Tourism Group Tackles Post-Terrorist Issues
A task force of tourism industry leaders has been created to exchange information and ideas in the wake of the terrorist attacks on the United States. Lt. Gov. Lorraine Hunt appointed the eight-member Tourism Stability Task Force “to create a short-term plan that will help shore up and stabilize Nevada’s tourism economy.” Task force members include Hunt; Nevada Commission on Tourism Executive Director Bruce Bommarito; Jeff Beckelman, president and CEO of the Reno/Sparks Convention and Visitors Authority; Bill Bible, president of the Nevada Resort Association; Manny Cortez, president and CEO of the Las Vegas Convention & Visitors Authority; Frank Fahrenkopf, CEO of the American Gaming Association; Diane Patten, Las Vegas station manager for Southwest Airlines; and Billy Vassiliadis, CEO and principal of R&R Partners. The task force will establish a clearinghouse for economic impact information, analyze mitigation programs, identify ways to coordinate efforts, and form partnerships to help stimulate economic growth in tourism.
Mining Rules On Way Out?
Clinton-era legislation supporting strict environmental regulations for hard-rock mining on public lands may now be rescinded by Interior Secretary Gale Norton. The Surface Management Regulations for Hard Mining (sec.3809) allowed government officials to shut down a mining operation at any point if, in their opinion, the operation would cause “substantial irreparable harm” to public lands. Norton suspended the regulations earlier this year, under pressure from the mining industry and lawmakers from mining states, including Nevada. An October vote by a congressional conference committee deleted provisions preventing her from permanently rescinding the regulations. Supporters of the environmental legislation said they would bring the issue back for another congressional vote next year.
Good News, Bad News for Las Vegas Resorts
After operating for little more than a year, the Aladdin has filed for Chapter 11 bankruptcy protection, allowing the 2,567-room resort to keep its doors open while owners negotiate payments owed to bankers and other debtors. Among its debts, Aladdin Gaming listed $434.5 million to its bankers, $72 million for leases of gaming equipment and other fixtures and equipment and $1.3 million to the Clark County treasurer. Although the property had been in financial trouble for several months, company officials blamed the sharp decline in tourism following the September 11 attacks for precipitating their decision to file for protection. On the brighter side, the Maloof family opens The Palms Casino Resort on November 15. The $265 million off-Strip property features a 42-story hotel tower, a diverse mix of restaurants and bars, a 14-theatre Cineplex, a complete spa, a 1,500-seat entertainment venue, 9,000 square feet of meeting space and a 95,000-square-foot casino. It is located on a 32-acre site on Flamingo Road just west of the Las Vegas Strip and I-15. The Maloof family created the successful locals-oriented Fiesta Casino Hotel, now owned by Station Casinos. It also manages other business ventures, including Maloof Sports, which owns the Sacramento Kings of the National Basketball Association and the Sacramento Monarchs of the Women’s National Basketball Association.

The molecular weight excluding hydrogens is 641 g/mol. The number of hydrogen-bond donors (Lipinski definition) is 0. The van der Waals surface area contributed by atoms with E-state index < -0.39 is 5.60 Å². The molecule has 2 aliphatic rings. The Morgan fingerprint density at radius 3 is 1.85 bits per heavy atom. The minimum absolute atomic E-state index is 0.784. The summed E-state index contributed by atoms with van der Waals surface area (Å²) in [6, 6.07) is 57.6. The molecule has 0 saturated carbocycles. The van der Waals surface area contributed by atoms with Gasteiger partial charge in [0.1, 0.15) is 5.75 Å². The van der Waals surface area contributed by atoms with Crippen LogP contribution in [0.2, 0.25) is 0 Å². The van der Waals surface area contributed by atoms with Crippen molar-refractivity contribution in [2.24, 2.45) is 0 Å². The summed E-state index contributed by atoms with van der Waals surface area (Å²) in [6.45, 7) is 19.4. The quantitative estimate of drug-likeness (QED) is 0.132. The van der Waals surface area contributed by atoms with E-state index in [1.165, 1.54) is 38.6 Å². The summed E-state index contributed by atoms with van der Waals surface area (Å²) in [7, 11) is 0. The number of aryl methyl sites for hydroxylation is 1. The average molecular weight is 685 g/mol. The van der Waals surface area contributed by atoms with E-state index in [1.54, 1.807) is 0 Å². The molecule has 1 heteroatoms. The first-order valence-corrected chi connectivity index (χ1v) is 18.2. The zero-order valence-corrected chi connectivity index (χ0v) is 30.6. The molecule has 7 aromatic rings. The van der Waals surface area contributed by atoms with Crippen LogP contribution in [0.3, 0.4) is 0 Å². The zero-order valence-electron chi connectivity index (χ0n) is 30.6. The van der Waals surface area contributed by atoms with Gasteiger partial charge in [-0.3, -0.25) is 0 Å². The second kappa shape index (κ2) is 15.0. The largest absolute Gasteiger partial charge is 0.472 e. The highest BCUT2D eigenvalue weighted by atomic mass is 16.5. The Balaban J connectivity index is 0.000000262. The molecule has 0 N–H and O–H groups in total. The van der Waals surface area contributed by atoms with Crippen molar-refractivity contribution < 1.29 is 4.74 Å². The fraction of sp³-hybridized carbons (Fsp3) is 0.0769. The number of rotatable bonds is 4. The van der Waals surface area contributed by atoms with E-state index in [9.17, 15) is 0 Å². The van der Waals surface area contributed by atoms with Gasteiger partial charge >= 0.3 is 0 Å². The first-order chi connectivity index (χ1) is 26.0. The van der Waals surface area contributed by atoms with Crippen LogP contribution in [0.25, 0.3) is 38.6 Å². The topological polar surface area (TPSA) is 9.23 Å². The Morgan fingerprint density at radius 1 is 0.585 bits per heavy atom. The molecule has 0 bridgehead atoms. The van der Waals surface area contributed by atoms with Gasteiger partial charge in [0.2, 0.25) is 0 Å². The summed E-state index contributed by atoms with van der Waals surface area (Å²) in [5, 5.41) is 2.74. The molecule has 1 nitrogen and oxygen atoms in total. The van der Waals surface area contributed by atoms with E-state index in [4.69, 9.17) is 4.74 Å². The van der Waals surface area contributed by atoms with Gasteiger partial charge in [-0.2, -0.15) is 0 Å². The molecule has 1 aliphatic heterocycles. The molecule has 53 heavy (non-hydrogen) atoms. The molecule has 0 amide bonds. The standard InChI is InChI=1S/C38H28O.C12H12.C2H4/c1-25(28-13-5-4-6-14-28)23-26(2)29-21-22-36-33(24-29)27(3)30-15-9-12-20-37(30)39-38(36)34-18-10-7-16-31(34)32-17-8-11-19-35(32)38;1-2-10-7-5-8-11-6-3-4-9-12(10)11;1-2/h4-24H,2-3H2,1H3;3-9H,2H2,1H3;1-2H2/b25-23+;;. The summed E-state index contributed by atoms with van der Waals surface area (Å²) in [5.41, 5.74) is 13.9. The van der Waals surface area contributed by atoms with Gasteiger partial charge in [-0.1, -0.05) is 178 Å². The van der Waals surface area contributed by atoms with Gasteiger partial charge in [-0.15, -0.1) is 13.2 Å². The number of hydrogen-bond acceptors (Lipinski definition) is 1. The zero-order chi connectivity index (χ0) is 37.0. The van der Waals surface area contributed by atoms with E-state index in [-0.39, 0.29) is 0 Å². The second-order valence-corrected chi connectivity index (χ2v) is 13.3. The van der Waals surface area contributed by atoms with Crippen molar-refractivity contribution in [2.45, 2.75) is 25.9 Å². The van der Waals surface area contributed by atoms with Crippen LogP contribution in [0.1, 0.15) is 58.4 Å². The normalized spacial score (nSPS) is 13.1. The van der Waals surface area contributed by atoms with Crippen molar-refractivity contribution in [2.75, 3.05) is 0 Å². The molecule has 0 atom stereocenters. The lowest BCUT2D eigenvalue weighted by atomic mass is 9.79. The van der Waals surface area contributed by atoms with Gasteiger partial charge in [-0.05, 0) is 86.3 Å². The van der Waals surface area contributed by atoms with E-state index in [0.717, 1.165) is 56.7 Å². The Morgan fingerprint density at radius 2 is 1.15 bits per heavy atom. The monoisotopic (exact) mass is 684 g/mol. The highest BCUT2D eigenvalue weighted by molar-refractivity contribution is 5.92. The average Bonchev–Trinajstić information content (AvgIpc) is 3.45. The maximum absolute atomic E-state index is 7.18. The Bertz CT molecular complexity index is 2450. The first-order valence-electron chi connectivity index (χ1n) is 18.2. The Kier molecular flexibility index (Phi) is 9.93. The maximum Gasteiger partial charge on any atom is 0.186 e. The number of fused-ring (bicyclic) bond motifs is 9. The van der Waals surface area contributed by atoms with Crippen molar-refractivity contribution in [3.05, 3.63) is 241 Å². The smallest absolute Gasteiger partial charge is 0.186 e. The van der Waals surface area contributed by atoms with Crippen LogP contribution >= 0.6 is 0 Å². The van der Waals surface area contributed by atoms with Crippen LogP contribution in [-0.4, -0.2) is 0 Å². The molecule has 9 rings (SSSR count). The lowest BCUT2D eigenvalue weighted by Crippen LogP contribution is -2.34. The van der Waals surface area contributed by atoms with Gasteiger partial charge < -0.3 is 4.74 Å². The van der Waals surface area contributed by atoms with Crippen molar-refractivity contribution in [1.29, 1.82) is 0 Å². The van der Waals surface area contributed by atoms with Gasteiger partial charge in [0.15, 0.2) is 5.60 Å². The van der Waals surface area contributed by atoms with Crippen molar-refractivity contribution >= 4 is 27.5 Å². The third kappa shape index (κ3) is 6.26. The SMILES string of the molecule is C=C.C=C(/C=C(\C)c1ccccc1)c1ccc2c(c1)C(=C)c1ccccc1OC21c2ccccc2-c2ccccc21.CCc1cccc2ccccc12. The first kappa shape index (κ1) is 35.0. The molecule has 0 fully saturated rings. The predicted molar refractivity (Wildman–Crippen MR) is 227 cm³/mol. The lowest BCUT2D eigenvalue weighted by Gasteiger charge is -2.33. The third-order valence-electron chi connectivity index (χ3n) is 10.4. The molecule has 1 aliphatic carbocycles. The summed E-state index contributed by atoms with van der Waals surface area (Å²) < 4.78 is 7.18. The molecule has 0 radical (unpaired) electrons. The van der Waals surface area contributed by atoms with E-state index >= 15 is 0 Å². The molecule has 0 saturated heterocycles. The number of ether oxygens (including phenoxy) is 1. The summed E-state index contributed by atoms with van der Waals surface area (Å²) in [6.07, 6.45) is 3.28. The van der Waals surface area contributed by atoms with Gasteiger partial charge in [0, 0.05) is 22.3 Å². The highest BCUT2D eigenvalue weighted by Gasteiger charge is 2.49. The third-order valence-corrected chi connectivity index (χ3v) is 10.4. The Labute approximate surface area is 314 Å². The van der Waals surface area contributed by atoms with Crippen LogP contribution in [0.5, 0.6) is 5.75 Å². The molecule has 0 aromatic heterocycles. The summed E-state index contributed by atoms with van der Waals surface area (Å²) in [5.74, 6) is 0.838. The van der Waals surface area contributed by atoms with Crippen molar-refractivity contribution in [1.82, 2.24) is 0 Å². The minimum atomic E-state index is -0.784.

Reno Airport Begins Remodel
Reno/Tahoe International Airport has begun a $3.5 million project designed to upgrade and remodel the airport’s concessions and retail stores. The first phase of the three-phase project will be a remodel of the terminal concourse concessions, followed by the food court concessions and finally the retail store renovation. The airport will also replace existing north and south escalators with more modern and efficient escalators. The entire project is expected to be completed in November 2002. “The airport will have a completely new look when the remodel is complete,” said Krys T. Bart, executive director of the Airport Authority of Washoe County, which owns the airport.
Ballard Communications Restructures
Ballard Communications, Nevada’s largest independent public relations firm, has named Mark L. Olson president and partner, succeeding Mike Ballard, who founded the agency nine years ago and remains chairman. The agency has been renamed Olson-Ballard Communications. Olson-Ballard is an equity partner in Pinnacle Worldwide, a network of 65 independent public relations firms in major markets throughout the United States and around the world. Olson joined the agency from a Los Angeles-based technology firm where he had been vice president. Ballard has been named chief operating officer of Systems Research & Development, a Las Vegas-based software firm.